Relaxing of the PHI Protections Introduced for Public Comment

Posted by Nancy Clements on Jan 5, 2021 9:07:34 PM

The Department of Health and Human Services (HHS) this week submitted a 357-page proposal for publication to the Federal Register detailing proposed changes to the Privacy Rule under the HIPAA & HITECH Act standards.

The modifications address standards that may impede the transition to value-based health care by limiting or discouraging care coordination and case management communications among individuals and covered entities (hospitals, physicians, and other health care providers, payors, and insurers) or posing other unnecessary burdens. Once posted in the Federal Register, a 60-day comment period will commence. A link to the full pre-Federal Register posted document and online comments portal are provided at the end of this article.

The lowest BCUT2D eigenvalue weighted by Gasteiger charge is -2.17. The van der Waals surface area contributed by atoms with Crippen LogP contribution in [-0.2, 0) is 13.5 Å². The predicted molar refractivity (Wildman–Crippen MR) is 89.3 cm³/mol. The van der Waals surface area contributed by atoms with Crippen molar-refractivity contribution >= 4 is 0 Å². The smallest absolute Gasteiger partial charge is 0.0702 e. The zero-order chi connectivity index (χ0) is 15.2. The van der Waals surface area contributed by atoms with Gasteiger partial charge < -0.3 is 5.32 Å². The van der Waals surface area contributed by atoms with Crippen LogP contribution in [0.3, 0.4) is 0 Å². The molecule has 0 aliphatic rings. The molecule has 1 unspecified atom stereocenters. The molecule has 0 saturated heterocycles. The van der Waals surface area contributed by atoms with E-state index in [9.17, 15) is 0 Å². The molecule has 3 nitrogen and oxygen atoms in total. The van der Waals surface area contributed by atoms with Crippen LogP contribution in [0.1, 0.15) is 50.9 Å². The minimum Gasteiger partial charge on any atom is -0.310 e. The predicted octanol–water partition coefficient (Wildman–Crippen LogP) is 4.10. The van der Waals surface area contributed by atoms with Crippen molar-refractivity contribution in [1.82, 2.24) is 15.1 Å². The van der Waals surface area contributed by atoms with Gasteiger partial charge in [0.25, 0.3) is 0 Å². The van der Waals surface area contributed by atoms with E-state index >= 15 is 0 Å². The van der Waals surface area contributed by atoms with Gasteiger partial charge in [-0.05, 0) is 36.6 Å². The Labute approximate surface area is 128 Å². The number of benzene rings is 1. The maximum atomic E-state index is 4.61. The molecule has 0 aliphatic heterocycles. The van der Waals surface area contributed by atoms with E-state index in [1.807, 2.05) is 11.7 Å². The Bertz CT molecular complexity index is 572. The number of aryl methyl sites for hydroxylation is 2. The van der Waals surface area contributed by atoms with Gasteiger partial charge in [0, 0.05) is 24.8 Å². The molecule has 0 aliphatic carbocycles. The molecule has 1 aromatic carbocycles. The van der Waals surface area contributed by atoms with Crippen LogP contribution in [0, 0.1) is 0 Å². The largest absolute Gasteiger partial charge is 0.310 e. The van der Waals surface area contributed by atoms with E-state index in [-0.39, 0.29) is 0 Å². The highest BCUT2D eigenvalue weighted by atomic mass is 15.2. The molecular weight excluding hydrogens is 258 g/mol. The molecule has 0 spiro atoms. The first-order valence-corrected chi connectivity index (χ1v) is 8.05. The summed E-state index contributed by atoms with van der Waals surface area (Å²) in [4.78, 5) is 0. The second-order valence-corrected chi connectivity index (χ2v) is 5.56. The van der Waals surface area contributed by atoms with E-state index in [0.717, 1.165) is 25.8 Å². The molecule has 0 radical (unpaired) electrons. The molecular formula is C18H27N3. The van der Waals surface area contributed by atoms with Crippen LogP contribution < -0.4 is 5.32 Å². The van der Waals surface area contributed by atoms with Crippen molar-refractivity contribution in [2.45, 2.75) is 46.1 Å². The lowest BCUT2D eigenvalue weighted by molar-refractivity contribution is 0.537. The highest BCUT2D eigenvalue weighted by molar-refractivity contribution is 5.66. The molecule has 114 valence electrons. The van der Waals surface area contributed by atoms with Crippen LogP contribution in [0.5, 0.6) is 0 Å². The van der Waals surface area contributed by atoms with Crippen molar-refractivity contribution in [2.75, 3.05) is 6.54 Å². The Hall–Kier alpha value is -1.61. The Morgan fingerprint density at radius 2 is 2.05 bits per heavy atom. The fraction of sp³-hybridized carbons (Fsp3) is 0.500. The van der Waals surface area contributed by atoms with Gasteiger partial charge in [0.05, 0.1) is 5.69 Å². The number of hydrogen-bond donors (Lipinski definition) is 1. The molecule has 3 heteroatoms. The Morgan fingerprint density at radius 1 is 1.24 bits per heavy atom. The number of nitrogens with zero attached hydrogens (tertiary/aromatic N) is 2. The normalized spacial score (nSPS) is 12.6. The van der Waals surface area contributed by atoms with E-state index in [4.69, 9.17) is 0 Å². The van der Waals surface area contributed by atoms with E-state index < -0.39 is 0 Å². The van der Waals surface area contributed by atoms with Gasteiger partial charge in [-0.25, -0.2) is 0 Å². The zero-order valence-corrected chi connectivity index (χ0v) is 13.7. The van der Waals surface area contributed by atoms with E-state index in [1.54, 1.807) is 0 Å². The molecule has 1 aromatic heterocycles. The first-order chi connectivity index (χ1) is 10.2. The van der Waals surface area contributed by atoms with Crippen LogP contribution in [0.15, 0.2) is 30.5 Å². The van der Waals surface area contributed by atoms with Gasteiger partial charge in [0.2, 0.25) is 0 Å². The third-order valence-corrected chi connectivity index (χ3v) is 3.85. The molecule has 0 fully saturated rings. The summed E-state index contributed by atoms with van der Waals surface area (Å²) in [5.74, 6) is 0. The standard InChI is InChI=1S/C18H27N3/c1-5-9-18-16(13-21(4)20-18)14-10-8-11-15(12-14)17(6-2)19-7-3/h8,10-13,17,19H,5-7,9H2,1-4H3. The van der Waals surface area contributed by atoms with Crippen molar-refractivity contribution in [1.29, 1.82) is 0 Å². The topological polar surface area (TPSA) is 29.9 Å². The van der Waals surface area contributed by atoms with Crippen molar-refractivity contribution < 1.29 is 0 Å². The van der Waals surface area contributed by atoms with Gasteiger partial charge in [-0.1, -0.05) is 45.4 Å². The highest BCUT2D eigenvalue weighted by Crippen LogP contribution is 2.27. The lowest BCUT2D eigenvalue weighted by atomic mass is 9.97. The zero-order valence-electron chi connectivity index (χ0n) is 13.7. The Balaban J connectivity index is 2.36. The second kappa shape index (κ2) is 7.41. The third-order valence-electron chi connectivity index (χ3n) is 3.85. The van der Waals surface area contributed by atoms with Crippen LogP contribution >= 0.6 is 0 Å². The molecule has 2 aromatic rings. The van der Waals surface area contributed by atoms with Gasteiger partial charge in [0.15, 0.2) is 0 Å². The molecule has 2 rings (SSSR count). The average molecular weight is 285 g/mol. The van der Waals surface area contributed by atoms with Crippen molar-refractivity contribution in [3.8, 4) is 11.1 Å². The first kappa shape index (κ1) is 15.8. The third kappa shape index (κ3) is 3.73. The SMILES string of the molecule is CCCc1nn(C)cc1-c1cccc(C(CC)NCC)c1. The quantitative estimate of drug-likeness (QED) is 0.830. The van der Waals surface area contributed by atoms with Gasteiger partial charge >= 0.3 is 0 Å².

At its core, the proposals seek to amend provisions of the Privacy Rule that could present barriers to coordinated care and case management – or impose other regulatory burdens without sufficiently compensating for, or offsetting, such burdens through privacy protections. “These regulatory barriers may impede the transformation of the health care system from a system that pays for procedures and services to a system of value-based health care that pays for quality care,” the document states.

In the summary of major provisions, the Department proposes to modify the Privacy Rule to increase permissible disclosures of PHI and improve care coordination and case management by: